“Illegal taxations, multiple taxations and illegal road-blocks have been the bane of economic development in the state,” Isong says. “Some of you here have been victims of these illegal practices; so, for us right now, this is one of the best government policies that the governor has brought out since his five years of his administration.”
Isong claims the tax exemption policy is the first in the country and across the continent, adding that “the state has again taken the lead in the area of tax exemptions and tax holidays which seek to protect small businesses from shylock companies and consultants which has oppressed them hitherto.”
One of the thugs captured harassing and intimidating hawkers to collect tax at the market
Isong further says a mobile court will be created to prosecute offenders found guilty of collecting illegal taxes and levies on small businesses.
“Now government has again said they are exempting people from taxes and yet we still haven’t seen any regulations guiding how that is going to be implemented,” Asim said.
There are also concerns about the poor implementation of the state’s anti-tax law since it was passed. Experts believe it has not been fully implemented to end the practice of illegal taxation.
“When you bring a law into effect, the next thing you are supposed to do is to actually bring out a regulation on how you intend to implement that law,” Asim adds.
“For example, the tax exemption law clearly stipulates that at the beginning of every year, the governor will place before the House of Assembly the category of persons that are meant to be exempted from paying taxes. But we have seen that there have been no regulations guiding implementation of that law so that law has not been implemented up till now. That procedure has not been followed in any way.”
However, Isong is optimistic and has hopes of reforming illegal and multiple taxation in the state through their mandate.
“If we succeed in anti-tax policies, prices of goods and services will fall, and the economy will improve. That’s the basic calculation of the governor.”
How this will be achieved is still in doubt with the collusion of public officials who empower illegal agents and thugs for the collection of taxes and levies in the state.
Coping without tax
With most states depending on taxation to augment their Internally Generated Revenue, there are concerns on how the state will cope with the exemption of small businesses from paying tax which amounts to about 10 percent of collectable taxes.
Asim says another component of the exemption law is that for those categories of persons that have been exempted, the state Internal Revenue Service is meant to calculate what liabilities of those persons are and the state government will pay those taxes on behalf of the people.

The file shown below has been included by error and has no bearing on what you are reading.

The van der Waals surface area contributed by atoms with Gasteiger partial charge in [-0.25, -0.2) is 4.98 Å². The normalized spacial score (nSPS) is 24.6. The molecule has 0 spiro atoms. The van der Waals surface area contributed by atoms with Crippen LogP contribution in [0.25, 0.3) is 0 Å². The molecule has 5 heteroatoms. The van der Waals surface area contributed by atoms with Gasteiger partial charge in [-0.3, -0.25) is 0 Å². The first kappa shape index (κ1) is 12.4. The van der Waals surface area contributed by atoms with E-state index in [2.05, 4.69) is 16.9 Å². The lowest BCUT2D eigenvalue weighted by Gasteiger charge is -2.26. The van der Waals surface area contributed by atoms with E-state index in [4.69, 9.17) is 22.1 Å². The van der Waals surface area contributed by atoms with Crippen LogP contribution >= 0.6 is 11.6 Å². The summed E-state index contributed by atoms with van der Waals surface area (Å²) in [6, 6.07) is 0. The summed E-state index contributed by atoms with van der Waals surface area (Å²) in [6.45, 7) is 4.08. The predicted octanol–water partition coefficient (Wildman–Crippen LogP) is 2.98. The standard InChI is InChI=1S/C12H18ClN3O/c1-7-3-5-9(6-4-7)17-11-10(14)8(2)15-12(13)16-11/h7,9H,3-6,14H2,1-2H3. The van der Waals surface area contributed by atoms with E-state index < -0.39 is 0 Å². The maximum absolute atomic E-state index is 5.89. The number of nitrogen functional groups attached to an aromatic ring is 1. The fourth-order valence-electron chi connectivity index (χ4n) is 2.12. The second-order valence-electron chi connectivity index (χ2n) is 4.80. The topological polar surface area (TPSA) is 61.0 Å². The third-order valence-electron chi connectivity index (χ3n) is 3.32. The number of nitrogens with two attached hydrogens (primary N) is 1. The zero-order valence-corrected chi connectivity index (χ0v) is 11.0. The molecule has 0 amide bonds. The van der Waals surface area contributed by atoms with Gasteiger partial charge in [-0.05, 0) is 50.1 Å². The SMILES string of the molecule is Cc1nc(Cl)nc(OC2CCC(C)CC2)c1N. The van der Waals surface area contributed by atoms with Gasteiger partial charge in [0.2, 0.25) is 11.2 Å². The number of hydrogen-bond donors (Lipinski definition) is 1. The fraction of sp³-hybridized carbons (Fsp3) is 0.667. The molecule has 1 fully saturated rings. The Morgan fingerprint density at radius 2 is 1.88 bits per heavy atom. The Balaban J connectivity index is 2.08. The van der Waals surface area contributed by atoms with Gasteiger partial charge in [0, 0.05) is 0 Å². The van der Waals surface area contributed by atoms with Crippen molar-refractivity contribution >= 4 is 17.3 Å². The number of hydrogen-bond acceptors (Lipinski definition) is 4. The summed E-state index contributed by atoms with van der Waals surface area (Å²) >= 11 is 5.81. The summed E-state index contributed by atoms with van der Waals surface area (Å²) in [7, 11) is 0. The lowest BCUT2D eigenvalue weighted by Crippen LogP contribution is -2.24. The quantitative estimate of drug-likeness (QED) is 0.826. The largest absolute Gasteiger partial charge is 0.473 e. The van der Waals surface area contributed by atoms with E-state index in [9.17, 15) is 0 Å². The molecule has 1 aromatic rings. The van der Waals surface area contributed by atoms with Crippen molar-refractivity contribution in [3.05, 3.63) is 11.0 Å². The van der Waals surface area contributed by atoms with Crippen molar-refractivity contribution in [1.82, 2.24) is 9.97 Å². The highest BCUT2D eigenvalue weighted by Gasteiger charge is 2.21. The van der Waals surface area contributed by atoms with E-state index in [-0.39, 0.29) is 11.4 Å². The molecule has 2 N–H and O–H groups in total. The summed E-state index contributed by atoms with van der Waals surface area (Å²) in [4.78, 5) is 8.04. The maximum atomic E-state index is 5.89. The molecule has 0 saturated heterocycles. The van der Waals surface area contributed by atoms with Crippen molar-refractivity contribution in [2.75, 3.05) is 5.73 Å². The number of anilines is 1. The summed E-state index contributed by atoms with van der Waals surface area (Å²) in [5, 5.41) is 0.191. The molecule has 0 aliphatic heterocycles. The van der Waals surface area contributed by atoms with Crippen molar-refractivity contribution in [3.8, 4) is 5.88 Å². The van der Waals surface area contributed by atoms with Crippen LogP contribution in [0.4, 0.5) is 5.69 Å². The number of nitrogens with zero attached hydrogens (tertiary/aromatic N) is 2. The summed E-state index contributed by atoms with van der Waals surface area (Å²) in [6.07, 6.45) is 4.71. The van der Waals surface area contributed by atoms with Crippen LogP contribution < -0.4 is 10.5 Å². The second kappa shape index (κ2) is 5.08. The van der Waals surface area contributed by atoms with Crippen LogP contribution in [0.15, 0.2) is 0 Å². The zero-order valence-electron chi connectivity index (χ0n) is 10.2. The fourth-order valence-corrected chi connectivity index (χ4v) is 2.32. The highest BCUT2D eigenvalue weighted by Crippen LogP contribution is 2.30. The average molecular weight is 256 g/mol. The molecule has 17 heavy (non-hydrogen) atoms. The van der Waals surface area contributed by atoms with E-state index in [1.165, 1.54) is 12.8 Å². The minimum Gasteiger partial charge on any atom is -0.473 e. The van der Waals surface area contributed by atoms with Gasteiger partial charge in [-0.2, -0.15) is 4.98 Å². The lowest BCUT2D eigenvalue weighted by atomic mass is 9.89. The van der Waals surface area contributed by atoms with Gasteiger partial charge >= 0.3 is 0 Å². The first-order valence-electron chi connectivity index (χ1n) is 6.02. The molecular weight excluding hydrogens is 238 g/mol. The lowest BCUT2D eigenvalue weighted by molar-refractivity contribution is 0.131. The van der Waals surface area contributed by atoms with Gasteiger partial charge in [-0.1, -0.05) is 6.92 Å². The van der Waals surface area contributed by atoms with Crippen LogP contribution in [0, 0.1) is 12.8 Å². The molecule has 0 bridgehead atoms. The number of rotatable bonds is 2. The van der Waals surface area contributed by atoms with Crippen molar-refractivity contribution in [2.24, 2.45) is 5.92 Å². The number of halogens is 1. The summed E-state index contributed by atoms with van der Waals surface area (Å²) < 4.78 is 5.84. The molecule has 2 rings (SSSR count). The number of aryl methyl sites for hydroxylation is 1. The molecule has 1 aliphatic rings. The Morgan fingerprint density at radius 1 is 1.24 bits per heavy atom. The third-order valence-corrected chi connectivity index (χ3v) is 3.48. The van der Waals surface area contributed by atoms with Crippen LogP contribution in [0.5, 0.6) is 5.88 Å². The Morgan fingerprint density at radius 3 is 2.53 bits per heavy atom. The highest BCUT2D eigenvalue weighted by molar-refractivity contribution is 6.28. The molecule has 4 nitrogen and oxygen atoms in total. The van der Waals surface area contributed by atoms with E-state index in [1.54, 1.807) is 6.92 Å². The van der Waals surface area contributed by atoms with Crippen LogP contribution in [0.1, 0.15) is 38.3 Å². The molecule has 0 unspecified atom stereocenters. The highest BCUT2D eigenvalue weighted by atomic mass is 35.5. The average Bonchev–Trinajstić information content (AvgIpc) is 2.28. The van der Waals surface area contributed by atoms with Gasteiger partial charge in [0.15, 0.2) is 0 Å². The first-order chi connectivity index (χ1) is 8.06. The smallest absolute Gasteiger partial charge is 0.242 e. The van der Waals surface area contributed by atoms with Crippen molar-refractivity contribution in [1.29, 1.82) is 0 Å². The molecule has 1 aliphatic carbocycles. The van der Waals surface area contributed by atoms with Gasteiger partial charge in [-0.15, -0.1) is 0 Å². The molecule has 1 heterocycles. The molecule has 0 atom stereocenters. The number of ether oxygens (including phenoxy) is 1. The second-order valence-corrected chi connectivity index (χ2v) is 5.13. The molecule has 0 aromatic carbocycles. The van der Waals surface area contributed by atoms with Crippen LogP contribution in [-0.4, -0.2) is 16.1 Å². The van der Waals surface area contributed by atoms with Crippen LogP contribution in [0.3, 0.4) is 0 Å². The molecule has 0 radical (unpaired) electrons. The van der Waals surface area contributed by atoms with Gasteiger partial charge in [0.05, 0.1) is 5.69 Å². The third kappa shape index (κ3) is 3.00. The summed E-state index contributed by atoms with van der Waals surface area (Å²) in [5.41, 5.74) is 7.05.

“If we say that every small-scale farmer should not pay taxes, then we are talking about 70 percent of our farming population,” he says. “So the implication is that government is going to carry the entire tax burden of the state and place it on medium and large scale businesses because whatever they are not collecting from these businesses, they are likely going to face the larger organizations to pay for those. So, it is not a total exemption or a total loss of revenue for the government.”
Asim says the tax exemption is usually a short-term policy action by the government.
“It’s normally the kind of policies you put in place temporarily to cushion effect of certain economic hardships like we find ourselves right now; so it’s a strategy that can work for us right now but once we can get out of the COVID-19 and exit the post-economic downturn, I do not see government sustaining this policy.”
Willy and others like him who run small businesses or hawk at the local markets in the state feel the tax exemption policy made official by the government is a Greek gift. Apart from finding it hard to pull through during this pandemic, they still face additional burden of illegal taxation by multiple tax agents and thugs who harass and threaten them to pay.
“The number of taxes, levies and fees that each individual or business is paying already is too much and that is why we have been calling on governments to do a clear tax reform in the state,” Asim says. “Some are punitive while some are clearly impinging on the success and viability of businesses. When the taxes become too much, businesses are forced to leave and move to places with favourable business environments.”
Two weeks ago, the illegal tax agents and thugs visited a tricycle park where in the city Willy and others were waiting for passengers. They intimidated and forced them to pay the daily tax or else their tricycles would be seized.
“We pleaded with them, but they refused and insisted we must pay or else they won’t allow us to work for the day,” Willy said. “When we wanted to resist them, the thugs they came with moved to beat us, so we had to pay because we did not want them to take our tricycles. If they take it, we will pay extra money to collect it from them.”